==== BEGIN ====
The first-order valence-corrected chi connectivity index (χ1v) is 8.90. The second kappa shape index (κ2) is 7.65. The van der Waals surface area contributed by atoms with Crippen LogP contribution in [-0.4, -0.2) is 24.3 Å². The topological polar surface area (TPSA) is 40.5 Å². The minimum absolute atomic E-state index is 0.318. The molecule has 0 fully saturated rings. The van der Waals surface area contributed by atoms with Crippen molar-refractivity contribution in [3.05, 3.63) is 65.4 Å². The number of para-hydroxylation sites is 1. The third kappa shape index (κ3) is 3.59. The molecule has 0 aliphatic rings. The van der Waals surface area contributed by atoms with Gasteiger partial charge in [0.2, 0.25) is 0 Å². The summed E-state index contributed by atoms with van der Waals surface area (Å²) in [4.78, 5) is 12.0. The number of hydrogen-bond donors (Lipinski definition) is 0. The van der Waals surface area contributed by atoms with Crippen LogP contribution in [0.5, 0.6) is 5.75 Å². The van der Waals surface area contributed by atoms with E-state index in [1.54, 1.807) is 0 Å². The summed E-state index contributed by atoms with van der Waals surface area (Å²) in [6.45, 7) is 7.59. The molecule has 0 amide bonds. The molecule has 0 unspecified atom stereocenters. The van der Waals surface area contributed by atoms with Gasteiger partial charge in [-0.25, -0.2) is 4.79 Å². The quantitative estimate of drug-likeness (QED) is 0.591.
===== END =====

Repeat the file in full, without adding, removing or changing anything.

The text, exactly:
The first-order valence-corrected chi connectivity index (χ1v) is 8.90. The second kappa shape index (κ2) is 7.65. The van der Waals surface area contributed by atoms with Crippen LogP contribution in [-0.4, -0.2) is 24.3 Å². The topological polar surface area (TPSA) is 40.5 Å². The minimum absolute atomic E-state index is 0.318. The molecule has 0 fully saturated rings. The van der Waals surface area contributed by atoms with Crippen molar-refractivity contribution in [3.05, 3.63) is 65.4 Å². The number of para-hydroxylation sites is 1. The third kappa shape index (κ3) is 3.59. The molecule has 0 aliphatic rings. The van der Waals surface area contributed by atoms with Gasteiger partial charge in [0.2, 0.25) is 0 Å². The summed E-state index contributed by atoms with van der Waals surface area (Å²) in [4.78, 5) is 12.0. The number of hydrogen-bond donors (Lipinski definition) is 0. The van der Waals surface area contributed by atoms with Crippen LogP contribution in [0.5, 0.6) is 5.75 Å². The van der Waals surface area contributed by atoms with E-state index in [1.54, 1.807) is 0 Å². The summed E-state index contributed by atoms with van der Waals surface area (Å²) in [6.45, 7) is 7.59. The molecule has 0 amide bonds. The molecule has 0 unspecified atom stereocenters. The van der Waals surface area contributed by atoms with Gasteiger partial charge in [-0.25, -0.2) is 4.79 Å². The quantitative estimate of drug-likeness (QED) is 0.591.